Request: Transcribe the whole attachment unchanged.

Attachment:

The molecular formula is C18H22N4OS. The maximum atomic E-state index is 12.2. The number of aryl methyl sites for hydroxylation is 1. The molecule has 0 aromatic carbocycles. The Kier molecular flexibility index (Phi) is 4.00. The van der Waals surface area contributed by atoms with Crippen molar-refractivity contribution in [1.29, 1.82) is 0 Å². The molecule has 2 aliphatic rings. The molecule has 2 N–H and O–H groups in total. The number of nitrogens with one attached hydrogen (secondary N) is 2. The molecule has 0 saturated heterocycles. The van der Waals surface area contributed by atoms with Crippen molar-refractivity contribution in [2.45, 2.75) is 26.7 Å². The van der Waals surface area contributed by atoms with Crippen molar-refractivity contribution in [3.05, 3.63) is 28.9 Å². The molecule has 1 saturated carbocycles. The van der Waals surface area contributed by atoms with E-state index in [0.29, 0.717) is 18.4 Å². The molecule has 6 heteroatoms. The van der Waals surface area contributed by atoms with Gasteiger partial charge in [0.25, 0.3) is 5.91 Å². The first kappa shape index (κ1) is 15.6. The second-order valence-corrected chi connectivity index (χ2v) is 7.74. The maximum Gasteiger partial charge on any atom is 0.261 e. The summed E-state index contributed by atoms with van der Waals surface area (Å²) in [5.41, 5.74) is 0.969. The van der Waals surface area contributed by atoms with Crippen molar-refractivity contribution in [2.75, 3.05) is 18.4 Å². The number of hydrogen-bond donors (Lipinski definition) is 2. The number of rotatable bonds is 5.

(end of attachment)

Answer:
The molecular formula is C18H22N4OS. The maximum atomic E-state index is 12.2. The number of aryl methyl sites for hydroxylation is 1. The molecule has 0 aromatic carbocycles. The Kier molecular flexibility index (Phi) is 4.00. The van der Waals surface area contributed by atoms with Crippen molar-refractivity contribution in [1.29, 1.82) is 0 Å². The molecule has 2 aliphatic rings. The molecule has 2 N–H and O–H groups in total. The number of nitrogens with one attached hydrogen (secondary N) is 2. The molecule has 0 saturated heterocycles. The van der Waals surface area contributed by atoms with Crippen molar-refractivity contribution in [2.45, 2.75) is 26.7 Å². The van der Waals surface area contributed by atoms with Crippen molar-refractivity contribution in [3.05, 3.63) is 28.9 Å². The molecule has 1 saturated carbocycles. The van der Waals surface area contributed by atoms with E-state index in [0.29, 0.717) is 18.4 Å². The molecule has 6 heteroatoms. The van der Waals surface area contributed by atoms with Gasteiger partial charge in [0.25, 0.3) is 5.91 Å². The first kappa shape index (κ1) is 15.6. The second-order valence-corrected chi connectivity index (χ2v) is 7.74. The maximum Gasteiger partial charge on any atom is 0.261 e. The summed E-state index contributed by atoms with van der Waals surface area (Å²) in [5.41, 5.74) is 0.969. The van der Waals surface area contributed by atoms with Crippen molar-refractivity contribution in [2.75, 3.05) is 18.4 Å². The number of hydrogen-bond donors (Lipinski definition) is 2. The number of rotatable bonds is 5.